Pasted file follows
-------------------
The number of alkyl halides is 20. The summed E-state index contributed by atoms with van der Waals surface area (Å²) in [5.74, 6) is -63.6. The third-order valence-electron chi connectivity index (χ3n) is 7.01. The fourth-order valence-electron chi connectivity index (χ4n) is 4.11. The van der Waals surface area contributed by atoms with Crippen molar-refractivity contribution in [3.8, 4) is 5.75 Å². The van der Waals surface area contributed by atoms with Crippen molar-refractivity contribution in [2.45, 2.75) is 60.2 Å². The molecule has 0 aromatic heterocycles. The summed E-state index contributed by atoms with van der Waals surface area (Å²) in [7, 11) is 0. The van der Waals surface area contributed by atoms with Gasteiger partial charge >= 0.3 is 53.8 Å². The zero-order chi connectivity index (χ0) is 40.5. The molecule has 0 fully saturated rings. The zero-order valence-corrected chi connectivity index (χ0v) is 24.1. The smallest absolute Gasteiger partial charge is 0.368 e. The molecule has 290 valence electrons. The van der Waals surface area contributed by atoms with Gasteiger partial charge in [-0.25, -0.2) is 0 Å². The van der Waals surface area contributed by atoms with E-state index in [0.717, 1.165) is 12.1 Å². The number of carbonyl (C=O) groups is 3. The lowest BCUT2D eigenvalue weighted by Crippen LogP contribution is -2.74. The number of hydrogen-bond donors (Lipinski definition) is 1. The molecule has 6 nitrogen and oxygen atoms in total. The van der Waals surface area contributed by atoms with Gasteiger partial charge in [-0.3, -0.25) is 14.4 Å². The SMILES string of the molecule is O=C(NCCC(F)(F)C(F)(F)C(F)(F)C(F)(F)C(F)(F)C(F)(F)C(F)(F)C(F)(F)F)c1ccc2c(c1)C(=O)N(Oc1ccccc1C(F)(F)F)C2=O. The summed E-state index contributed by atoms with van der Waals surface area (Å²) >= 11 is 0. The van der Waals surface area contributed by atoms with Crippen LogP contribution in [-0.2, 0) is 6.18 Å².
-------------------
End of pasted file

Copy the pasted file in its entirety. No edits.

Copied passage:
The number of alkyl halides is 20. The summed E-state index contributed by atoms with van der Waals surface area (Å²) in [5.74, 6) is -63.6. The third-order valence-electron chi connectivity index (χ3n) is 7.01. The fourth-order valence-electron chi connectivity index (χ4n) is 4.11. The van der Waals surface area contributed by atoms with Crippen molar-refractivity contribution in [3.8, 4) is 5.75 Å². The van der Waals surface area contributed by atoms with Crippen molar-refractivity contribution in [2.45, 2.75) is 60.2 Å². The molecule has 0 aromatic heterocycles. The summed E-state index contributed by atoms with van der Waals surface area (Å²) in [7, 11) is 0. The van der Waals surface area contributed by atoms with Gasteiger partial charge >= 0.3 is 53.8 Å². The zero-order chi connectivity index (χ0) is 40.5. The molecule has 0 fully saturated rings. The zero-order valence-corrected chi connectivity index (χ0v) is 24.1. The smallest absolute Gasteiger partial charge is 0.368 e. The molecule has 290 valence electrons. The van der Waals surface area contributed by atoms with Gasteiger partial charge in [-0.25, -0.2) is 0 Å². The van der Waals surface area contributed by atoms with E-state index in [0.717, 1.165) is 12.1 Å². The number of carbonyl (C=O) groups is 3. The lowest BCUT2D eigenvalue weighted by Crippen LogP contribution is -2.74. The number of hydrogen-bond donors (Lipinski definition) is 1. The molecule has 6 nitrogen and oxygen atoms in total. The van der Waals surface area contributed by atoms with Gasteiger partial charge in [-0.3, -0.25) is 14.4 Å². The SMILES string of the molecule is O=C(NCCC(F)(F)C(F)(F)C(F)(F)C(F)(F)C(F)(F)C(F)(F)C(F)(F)C(F)(F)F)c1ccc2c(c1)C(=O)N(Oc1ccccc1C(F)(F)F)C2=O. The summed E-state index contributed by atoms with van der Waals surface area (Å²) >= 11 is 0. The van der Waals surface area contributed by atoms with Crippen LogP contribution in [-0.2, 0) is 6.18 Å².